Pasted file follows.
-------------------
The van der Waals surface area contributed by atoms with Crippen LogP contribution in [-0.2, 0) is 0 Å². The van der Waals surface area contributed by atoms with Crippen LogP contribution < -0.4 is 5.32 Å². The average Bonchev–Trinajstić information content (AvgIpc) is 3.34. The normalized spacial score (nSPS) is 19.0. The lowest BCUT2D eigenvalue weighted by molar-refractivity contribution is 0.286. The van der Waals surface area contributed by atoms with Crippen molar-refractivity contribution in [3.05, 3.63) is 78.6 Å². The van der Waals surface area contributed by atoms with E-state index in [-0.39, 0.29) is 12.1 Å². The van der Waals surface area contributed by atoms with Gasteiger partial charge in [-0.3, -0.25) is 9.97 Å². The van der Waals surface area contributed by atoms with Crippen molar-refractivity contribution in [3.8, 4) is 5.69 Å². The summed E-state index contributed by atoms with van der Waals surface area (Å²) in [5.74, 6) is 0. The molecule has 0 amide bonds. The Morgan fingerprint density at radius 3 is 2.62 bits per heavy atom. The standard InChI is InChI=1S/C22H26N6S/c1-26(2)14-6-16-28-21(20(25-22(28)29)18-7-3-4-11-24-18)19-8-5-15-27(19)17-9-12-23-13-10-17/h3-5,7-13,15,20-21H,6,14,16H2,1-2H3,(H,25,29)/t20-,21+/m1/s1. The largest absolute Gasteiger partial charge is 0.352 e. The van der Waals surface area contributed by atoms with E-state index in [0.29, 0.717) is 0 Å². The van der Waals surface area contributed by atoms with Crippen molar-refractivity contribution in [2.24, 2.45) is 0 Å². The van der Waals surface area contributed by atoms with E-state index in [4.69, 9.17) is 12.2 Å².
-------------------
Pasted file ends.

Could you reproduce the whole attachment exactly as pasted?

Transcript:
The van der Waals surface area contributed by atoms with Crippen LogP contribution in [-0.2, 0) is 0 Å². The van der Waals surface area contributed by atoms with Crippen LogP contribution < -0.4 is 5.32 Å². The average Bonchev–Trinajstić information content (AvgIpc) is 3.34. The normalized spacial score (nSPS) is 19.0. The lowest BCUT2D eigenvalue weighted by molar-refractivity contribution is 0.286. The van der Waals surface area contributed by atoms with Crippen molar-refractivity contribution in [3.05, 3.63) is 78.6 Å². The van der Waals surface area contributed by atoms with E-state index in [-0.39, 0.29) is 12.1 Å². The van der Waals surface area contributed by atoms with Gasteiger partial charge in [-0.3, -0.25) is 9.97 Å². The van der Waals surface area contributed by atoms with Crippen molar-refractivity contribution in [3.8, 4) is 5.69 Å². The summed E-state index contributed by atoms with van der Waals surface area (Å²) in [5.74, 6) is 0. The molecule has 0 amide bonds. The Morgan fingerprint density at radius 3 is 2.62 bits per heavy atom. The standard InChI is InChI=1S/C22H26N6S/c1-26(2)14-6-16-28-21(20(25-22(28)29)18-7-3-4-11-24-18)19-8-5-15-27(19)17-9-12-23-13-10-17/h3-5,7-13,15,20-21H,6,14,16H2,1-2H3,(H,25,29)/t20-,21+/m1/s1. The largest absolute Gasteiger partial charge is 0.352 e. The van der Waals surface area contributed by atoms with E-state index in [0.29, 0.717) is 0 Å². The van der Waals surface area contributed by atoms with Crippen molar-refractivity contribution in [2.24, 2.45) is 0 Å². The van der Waals surface area contributed by atoms with E-state index in [4.69, 9.17) is 12.2 Å².